Beauty Safari: Behind the Lens with Photographer Jessica Antola

Beauty Safari: Behind the Lens with Photographer Jessica Antola

Brooklyn-based photographer Jessica Antola has spent the last 10 years capturing images of people from all over the world in their traditional dress. The October 2013 issue of AFAR features a photo essay with some of these shots. They depict places, from Senegal to Burma, where new materials and ideas are mixing with ancient customs to create fascinating frontiers of fashion. Here, Antola shares other memorable scenes from her travels.

For years, I wanted to travel to West Papua. It’s an area so remote that the first visitors from the outside world were anthropologists who arrived only sixty years ago. I was interested in visiting the highland tribes, such as the Yali.

We had to charter six-seat planes from local missionaries because there were no roads in this area. From the highlands, it was a 10-day walk to the nearest phone.

It seems the Yali have had the same way of dress for thousands of years. Traditionally Yali men wear rattan hoops around their waists and penis gourds, attire which functions well in their damp, mountain environment. Penis gourds, or koteka, are part of their tribal identity. The wearing of the gourds typically starts at a young age because this tradition is physically too difficult for men to adopt as adults.

We had an Indonesian anthropologist/guide who spoke the local dialect. I could see his disappointment when we’d arrive at a village and see only one boy in a penis gourd. The majority of men wore the traditional gourds, but most of the boys wore threadbare shorts and Spiderman or Vodafone T-shirts. The Yali live in an area where they don’t have access to soap to wash nor a way to mend their clothes, therefore, it makes more sense with their lifestyle to wear a gourd and rattan hoops.

In one particular village, the children could see that the men dressed in traditional attire were getting more attention from my camera, so they dressed up like their elders to ensure that they would also be photographed.

I knew that West Papua was probably the most remote place I would ever visit. The people are extremely unique in that they have barely been exposed to the outside world—it was like seeing our Stone-Age ancestors. This trip set my project in motion, because I was seeing firsthand how quickly the traditions were disappearing and changing in one of the most remote corners of the world.


My images from Senegal are more of a study of textile, color, and fashion. The country felt more cosmopolitan compared to the remote locales I’d previously photographed. The majority of my shots were taken from a moving car. We spent hours driving on the dusty roads, and I was mesmerized by the contrast between the earth tones and the colors worn by the people walking along the roads. By photographing from the moving car, I was able to capture people as they were naturally. The second we stopped the car, and my presence was acknowledged, the moment was lost. I noticed that whether people were hard at work in the villages or walking all day they still had this beautiful sense of style. Senegal was a celebration of color and pattern.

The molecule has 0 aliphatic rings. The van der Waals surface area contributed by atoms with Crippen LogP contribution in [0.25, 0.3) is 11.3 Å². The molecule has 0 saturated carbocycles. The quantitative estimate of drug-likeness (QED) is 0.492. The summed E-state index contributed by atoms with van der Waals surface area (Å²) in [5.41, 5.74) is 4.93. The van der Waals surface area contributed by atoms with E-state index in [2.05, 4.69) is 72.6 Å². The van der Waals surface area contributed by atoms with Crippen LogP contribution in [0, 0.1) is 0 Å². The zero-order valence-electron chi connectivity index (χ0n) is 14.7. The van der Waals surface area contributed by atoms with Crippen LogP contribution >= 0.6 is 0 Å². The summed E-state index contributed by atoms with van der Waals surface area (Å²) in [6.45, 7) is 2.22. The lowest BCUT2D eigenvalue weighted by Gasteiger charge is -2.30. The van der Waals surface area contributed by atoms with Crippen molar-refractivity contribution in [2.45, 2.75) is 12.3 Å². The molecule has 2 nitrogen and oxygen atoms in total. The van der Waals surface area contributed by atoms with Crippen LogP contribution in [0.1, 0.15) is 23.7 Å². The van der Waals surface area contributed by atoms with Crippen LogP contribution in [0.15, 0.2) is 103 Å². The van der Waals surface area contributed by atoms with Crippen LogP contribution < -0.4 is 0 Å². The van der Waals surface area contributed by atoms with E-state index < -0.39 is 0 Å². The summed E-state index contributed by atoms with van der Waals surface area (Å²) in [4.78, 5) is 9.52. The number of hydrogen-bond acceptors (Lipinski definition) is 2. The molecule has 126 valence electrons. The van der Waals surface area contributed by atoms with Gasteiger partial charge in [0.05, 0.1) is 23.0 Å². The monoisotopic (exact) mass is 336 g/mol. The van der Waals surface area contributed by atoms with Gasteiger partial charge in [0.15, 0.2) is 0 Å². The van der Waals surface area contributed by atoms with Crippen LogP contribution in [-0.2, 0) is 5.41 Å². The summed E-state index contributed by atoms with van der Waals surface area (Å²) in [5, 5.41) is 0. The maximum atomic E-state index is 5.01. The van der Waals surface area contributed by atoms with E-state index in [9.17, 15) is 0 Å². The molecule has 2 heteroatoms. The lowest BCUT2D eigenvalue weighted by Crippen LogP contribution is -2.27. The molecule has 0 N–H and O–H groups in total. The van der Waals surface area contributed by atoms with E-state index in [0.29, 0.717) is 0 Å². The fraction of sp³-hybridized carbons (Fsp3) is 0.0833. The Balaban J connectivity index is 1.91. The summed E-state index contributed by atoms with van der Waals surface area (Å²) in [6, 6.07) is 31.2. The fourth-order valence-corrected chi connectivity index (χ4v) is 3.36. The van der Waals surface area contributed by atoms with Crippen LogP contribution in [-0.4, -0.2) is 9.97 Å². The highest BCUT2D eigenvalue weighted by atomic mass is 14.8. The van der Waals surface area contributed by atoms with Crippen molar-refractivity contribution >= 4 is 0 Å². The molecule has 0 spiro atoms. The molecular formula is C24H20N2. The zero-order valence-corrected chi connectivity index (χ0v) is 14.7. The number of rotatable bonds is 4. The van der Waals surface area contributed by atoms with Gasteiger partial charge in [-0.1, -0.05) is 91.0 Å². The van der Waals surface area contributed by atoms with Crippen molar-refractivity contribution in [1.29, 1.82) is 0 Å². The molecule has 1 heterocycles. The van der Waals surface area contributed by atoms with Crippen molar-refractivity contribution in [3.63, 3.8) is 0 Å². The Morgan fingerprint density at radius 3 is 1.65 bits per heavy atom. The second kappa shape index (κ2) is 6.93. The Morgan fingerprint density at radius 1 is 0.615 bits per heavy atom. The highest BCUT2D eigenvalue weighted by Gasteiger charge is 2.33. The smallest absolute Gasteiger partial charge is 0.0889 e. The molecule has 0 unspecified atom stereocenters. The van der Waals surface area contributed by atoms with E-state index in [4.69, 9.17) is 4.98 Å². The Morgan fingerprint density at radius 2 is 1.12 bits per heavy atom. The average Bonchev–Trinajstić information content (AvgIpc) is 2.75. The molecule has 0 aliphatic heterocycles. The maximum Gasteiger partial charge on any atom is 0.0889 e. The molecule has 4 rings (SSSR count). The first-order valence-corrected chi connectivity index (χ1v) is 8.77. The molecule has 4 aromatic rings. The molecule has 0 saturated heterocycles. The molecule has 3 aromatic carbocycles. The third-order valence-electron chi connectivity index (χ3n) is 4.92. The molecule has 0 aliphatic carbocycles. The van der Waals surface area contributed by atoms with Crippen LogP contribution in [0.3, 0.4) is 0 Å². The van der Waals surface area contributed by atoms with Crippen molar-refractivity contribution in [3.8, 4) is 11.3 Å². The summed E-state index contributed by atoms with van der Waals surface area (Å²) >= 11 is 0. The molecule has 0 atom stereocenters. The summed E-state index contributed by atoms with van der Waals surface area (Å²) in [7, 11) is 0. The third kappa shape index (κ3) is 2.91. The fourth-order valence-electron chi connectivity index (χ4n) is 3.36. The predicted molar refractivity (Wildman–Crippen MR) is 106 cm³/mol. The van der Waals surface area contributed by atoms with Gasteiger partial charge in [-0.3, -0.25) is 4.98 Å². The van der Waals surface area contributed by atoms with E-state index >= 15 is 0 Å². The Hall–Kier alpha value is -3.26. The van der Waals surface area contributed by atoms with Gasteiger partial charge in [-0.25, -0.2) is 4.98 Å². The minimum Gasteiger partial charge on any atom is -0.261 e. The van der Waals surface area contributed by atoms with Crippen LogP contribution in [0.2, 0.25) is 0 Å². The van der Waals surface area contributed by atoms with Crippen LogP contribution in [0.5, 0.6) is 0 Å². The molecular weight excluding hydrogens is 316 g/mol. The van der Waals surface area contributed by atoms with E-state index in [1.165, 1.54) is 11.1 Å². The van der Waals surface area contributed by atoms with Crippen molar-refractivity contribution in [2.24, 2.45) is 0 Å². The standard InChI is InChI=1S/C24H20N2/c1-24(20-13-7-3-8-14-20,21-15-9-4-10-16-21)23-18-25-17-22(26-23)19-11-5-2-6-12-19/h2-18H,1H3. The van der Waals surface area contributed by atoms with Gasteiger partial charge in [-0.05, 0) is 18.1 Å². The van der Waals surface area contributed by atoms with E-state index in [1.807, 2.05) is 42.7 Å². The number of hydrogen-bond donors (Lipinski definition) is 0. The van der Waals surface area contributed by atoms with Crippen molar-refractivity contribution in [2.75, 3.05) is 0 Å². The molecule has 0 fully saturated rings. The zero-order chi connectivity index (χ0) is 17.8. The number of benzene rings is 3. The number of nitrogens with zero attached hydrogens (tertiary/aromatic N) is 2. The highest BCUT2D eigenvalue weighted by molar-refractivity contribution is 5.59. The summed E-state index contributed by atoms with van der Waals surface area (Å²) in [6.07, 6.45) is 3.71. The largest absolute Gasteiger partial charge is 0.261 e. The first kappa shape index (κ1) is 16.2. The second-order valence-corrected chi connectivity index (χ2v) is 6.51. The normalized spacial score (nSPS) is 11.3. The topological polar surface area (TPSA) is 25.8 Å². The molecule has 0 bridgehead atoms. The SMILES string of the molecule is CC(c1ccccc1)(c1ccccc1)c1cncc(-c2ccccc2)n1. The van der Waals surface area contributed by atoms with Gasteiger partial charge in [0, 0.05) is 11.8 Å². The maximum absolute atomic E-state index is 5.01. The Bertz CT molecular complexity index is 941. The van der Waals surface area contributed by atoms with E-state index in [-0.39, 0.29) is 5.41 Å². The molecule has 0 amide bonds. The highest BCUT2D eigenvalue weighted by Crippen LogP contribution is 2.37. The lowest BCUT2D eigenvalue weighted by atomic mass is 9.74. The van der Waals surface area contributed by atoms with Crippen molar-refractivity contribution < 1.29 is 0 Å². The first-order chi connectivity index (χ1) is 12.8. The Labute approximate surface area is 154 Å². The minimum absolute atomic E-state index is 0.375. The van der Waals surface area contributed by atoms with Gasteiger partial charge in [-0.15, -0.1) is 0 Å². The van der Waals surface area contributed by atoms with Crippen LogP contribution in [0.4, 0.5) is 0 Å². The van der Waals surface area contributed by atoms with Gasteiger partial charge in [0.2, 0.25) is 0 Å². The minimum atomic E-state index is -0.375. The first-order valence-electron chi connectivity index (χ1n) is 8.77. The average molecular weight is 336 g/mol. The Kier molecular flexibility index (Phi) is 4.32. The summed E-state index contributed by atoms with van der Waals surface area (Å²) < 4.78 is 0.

Hà Giang is in the far north of Vietnam, near the Chinese border. It’s a beautiful, mountainous area and is home to various ethnic minority groups such as the White Hmong, the Black Hmong, the Flower Hmong, and the Yao.

The young women in this photograph are White Hmong, which we know from the white skirts peeking through their ensembles. We were driving on a remote mountain road with hairpin turns and steep cliffs when we saw these two young women walking. I got out of the car to ask their permission to photograph, and they ran. I hailed them back over to show them my camera, and they were fascinated and agreed to pose. They stood for a couple clicks and were then on their way. Hooked onto the back of one of their belts was a transistor radio playing classical music. They held hands and walked down the road with this music playing.


I had wanted to visit Ethiopia for a while, and I finally made the trip last February. It’s the only African country that was never really colonized, except for Mussolini’s seven-year occupation. It’s a fascinating country twice the size of Texas with more than 80 different ethnic minority groups.

The Omo Valley is an isolated part of Ethiopia, bordering South Sudan and Kenya. It’s where many tribes live away from the modern world. By studying tribal dress with my incredible local guide, Assefa, I learned much about tradition and status within a tribe. Scarification is very prevalent among women. The patterns and geometric scar designs are typically decorative. The Hamar women have intense scars on their backs to represent their strength and dedication to the men in their families, who participate in traditional bull jumping ceremonies. This scarring is caused by being whipped with switches, which the Hamar women ritualistically demand during the bull jumping ceremony in support of the man that is jumping.

At the weekly Hamar market, you’ll see women, like the one in the center of this photo, with their hair in cornrows and covered with a pomade of animal fat and ochre pigment. I can see from her necklace that the woman on the right in the pink is a first wife. There’s so much symbolism to interpret through their attire. In Ethiopia, market day is an important day. People from the surrounding villages walk to the town markets to shop, to trade goods, to see their friends, and to find love. The more I travel, the more I see how similar we are the world over.

Serena Renner is the former editor of AFAR’s Wander section; previously she was also the travel editor at Diablo magazine. She caught the travel bug during a study abroad trip to Granada, Spain.
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